Chimera was meant to be an homage to Knight Lore. I had two motives to make Chimera back in December 1984.

  1. I was 18 when Knight Lore came out having recently released my C64 version of Jet Set Willy. I was young so I thought my budding “career” was already over. It was another video game for me, or bust. And when I say bust, I mean bust for life.
  2. Knight Lore was a glimpse into the seemingly impossible. The naïve young me saw it as a challenge. I had to know how it was done – and I had to do it myself. Only a handful of games have had the same effect on me. They include Star Raiders, Ultima Underworld and No Man's Sky. I really cant think of any more right now and if I'm ruthless, it's really only Knight Lore and No Man's Sky. I was inspired. Deeply, indelibly inspired. How often do games come out that not only take their place in the pantheon of greats, not only do they inspire a generation, but they divide time into “before” and “after”.

After I made Chimera on the first four 8-bit platforms, I think I lost my way a bit. I had so many options. I just didn't make the right decisions. I was young. I didn't know what I had until it was gone.

This is perhaps recklessly honest, but I don't want to do “this” the easy way. I want to write the follow-up to Chimera the best way I can. That means C++. Everything from scratch. As close to the metal as I can get these days.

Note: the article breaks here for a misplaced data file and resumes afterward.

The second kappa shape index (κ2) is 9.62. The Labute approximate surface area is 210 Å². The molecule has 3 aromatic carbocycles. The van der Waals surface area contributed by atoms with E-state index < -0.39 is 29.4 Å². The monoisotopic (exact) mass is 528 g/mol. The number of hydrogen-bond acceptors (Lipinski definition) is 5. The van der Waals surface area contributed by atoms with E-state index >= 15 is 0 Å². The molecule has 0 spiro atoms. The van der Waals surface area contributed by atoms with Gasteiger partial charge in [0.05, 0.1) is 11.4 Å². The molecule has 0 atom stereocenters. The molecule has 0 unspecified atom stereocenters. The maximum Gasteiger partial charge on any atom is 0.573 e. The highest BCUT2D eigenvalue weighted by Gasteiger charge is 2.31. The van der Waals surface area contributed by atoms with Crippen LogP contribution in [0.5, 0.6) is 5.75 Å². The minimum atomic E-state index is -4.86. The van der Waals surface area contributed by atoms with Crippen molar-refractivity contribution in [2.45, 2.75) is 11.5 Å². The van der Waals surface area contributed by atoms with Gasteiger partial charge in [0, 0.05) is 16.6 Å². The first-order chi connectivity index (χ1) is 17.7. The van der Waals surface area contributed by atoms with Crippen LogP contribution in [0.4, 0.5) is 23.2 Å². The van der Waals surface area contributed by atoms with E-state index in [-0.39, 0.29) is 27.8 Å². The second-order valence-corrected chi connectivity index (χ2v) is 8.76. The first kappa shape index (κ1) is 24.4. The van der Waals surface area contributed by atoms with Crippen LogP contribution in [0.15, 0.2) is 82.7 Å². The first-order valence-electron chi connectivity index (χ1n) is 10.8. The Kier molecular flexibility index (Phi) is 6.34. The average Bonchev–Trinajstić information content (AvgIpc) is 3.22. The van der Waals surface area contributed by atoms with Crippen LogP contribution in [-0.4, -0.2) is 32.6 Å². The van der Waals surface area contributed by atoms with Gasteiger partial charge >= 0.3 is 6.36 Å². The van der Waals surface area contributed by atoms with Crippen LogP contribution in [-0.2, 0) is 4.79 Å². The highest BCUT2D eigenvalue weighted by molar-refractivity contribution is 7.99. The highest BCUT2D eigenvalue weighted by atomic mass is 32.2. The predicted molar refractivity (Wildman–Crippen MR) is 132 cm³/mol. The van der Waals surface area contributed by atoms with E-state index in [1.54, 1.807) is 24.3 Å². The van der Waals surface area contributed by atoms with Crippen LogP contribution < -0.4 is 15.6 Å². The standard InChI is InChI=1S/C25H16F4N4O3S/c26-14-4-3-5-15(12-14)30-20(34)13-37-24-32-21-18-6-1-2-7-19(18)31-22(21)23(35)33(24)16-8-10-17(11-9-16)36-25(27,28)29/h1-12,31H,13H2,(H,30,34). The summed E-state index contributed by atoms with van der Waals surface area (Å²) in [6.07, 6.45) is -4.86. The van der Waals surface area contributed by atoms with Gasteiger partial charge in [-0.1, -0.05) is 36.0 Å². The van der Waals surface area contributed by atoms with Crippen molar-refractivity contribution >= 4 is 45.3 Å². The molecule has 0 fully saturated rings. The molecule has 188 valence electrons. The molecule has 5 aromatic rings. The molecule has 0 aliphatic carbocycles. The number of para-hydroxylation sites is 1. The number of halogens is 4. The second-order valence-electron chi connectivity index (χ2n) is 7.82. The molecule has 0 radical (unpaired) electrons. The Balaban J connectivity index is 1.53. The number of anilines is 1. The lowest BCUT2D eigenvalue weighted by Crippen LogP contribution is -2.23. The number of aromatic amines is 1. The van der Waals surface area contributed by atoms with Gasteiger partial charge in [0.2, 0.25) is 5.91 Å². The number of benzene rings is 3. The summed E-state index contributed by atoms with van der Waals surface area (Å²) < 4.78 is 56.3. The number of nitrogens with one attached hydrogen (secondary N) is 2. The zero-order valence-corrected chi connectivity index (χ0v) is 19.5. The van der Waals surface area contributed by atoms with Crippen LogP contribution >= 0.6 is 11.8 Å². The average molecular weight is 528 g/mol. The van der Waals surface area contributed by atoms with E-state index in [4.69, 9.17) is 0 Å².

A lot of people, quite rightly and logically have suggested that a man with a day job as demanding as mine should use all the help he can, perhaps using a tool like Unity or GameMaker. I like both of these tools, they're incredibly empowering, I would recommend them to most people, and I will use them for other projects — just not for Chimera.

I want to go as hardcore as I dare. I want to drink deeply from the pool of OpenGL and seek wisdom from the gurus of GLSL. I want to make this game look fantastic and play in a way that affects people. Only then do I want them to say “not only was this game made by one man, but he did it with ridiculous constraints”. If I'm shameless, I want a young, aspiring developer to look at what I've done, and without knowing anything about me at all be inspired to make a game like it, or better.

There is no better way to live and yes, it's the only way I know.


4 thoughts on “Reasons”

  1. I really hope you find the time to complete this massive undertaking. I enjoy following this quest on Twitter. However never forget that Allowing yourself the time and serenity among the busy schedule you seem to thrive on will help in more ways than you could ever imagine.

  2. Inspiring stuff Shahid – well said. I believe there are far too few people like yourself working in all the creative industries – especially video games and films.

    Don’t compromise your vision – inspire that 18 year old who’s out there….

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